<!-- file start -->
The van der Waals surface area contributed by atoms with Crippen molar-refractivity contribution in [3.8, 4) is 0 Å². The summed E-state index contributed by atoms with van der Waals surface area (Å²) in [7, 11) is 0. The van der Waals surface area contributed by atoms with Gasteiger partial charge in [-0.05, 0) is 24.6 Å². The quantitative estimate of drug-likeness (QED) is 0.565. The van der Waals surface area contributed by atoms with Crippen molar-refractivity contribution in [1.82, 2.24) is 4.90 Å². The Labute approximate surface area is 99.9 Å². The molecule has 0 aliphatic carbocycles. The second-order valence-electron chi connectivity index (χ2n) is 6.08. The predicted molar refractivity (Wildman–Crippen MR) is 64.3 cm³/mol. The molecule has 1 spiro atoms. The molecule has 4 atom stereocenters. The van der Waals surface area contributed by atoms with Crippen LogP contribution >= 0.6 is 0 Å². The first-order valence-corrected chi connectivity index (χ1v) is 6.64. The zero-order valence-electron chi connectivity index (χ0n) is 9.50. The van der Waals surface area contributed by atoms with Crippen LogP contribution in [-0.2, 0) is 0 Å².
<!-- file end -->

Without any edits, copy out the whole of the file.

The van der Waals surface area contributed by atoms with Crippen molar-refractivity contribution in [3.8, 4) is 0 Å². The summed E-state index contributed by atoms with van der Waals surface area (Å²) in [7, 11) is 0. The van der Waals surface area contributed by atoms with Gasteiger partial charge in [-0.05, 0) is 24.6 Å². The quantitative estimate of drug-likeness (QED) is 0.565. The van der Waals surface area contributed by atoms with Crippen molar-refractivity contribution in [1.82, 2.24) is 4.90 Å². The Labute approximate surface area is 99.9 Å². The molecule has 0 aliphatic carbocycles. The second-order valence-electron chi connectivity index (χ2n) is 6.08. The predicted molar refractivity (Wildman–Crippen MR) is 64.3 cm³/mol. The molecule has 1 spiro atoms. The molecule has 4 atom stereocenters. The van der Waals surface area contributed by atoms with Crippen LogP contribution >= 0.6 is 0 Å². The first-order valence-corrected chi connectivity index (χ1v) is 6.64. The zero-order valence-electron chi connectivity index (χ0n) is 9.50. The van der Waals surface area contributed by atoms with Crippen LogP contribution in [-0.2, 0) is 0 Å².